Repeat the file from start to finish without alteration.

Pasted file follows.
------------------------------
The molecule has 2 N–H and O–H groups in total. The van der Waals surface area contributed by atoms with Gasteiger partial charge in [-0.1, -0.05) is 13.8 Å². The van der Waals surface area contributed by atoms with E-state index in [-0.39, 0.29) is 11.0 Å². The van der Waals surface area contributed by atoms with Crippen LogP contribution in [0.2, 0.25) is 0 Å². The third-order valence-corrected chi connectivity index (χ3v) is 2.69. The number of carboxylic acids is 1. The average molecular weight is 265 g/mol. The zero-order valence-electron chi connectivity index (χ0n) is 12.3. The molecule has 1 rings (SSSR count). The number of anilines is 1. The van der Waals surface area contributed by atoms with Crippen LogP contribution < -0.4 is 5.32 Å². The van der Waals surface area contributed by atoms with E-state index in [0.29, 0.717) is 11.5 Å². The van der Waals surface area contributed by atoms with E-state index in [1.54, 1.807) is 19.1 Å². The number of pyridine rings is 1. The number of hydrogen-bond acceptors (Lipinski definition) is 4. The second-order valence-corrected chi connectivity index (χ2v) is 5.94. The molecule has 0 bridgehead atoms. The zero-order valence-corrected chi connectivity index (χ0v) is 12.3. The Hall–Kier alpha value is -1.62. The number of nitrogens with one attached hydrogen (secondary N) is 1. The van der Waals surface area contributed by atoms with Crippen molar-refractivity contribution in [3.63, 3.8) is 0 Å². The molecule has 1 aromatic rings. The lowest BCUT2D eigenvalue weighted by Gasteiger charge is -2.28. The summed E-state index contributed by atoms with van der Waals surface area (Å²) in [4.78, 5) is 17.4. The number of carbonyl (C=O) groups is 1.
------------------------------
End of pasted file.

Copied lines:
The molecule has 2 N–H and O–H groups in total. The van der Waals surface area contributed by atoms with Gasteiger partial charge in [-0.1, -0.05) is 13.8 Å². The van der Waals surface area contributed by atoms with E-state index in [-0.39, 0.29) is 11.0 Å². The van der Waals surface area contributed by atoms with Crippen LogP contribution in [0.2, 0.25) is 0 Å². The third-order valence-corrected chi connectivity index (χ3v) is 2.69. The number of carboxylic acids is 1. The average molecular weight is 265 g/mol. The zero-order valence-electron chi connectivity index (χ0n) is 12.3. The molecule has 1 rings (SSSR count). The number of anilines is 1. The van der Waals surface area contributed by atoms with Crippen LogP contribution < -0.4 is 5.32 Å². The van der Waals surface area contributed by atoms with E-state index in [0.29, 0.717) is 11.5 Å². The van der Waals surface area contributed by atoms with E-state index in [1.54, 1.807) is 19.1 Å². The number of pyridine rings is 1. The number of hydrogen-bond acceptors (Lipinski definition) is 4. The second-order valence-corrected chi connectivity index (χ2v) is 5.94. The molecule has 0 bridgehead atoms. The zero-order valence-corrected chi connectivity index (χ0v) is 12.3. The Hall–Kier alpha value is -1.62. The number of nitrogens with one attached hydrogen (secondary N) is 1. The van der Waals surface area contributed by atoms with Crippen molar-refractivity contribution in [3.63, 3.8) is 0 Å². The molecule has 1 aromatic rings. The lowest BCUT2D eigenvalue weighted by Gasteiger charge is -2.28. The summed E-state index contributed by atoms with van der Waals surface area (Å²) in [4.78, 5) is 17.4. The number of carbonyl (C=O) groups is 1.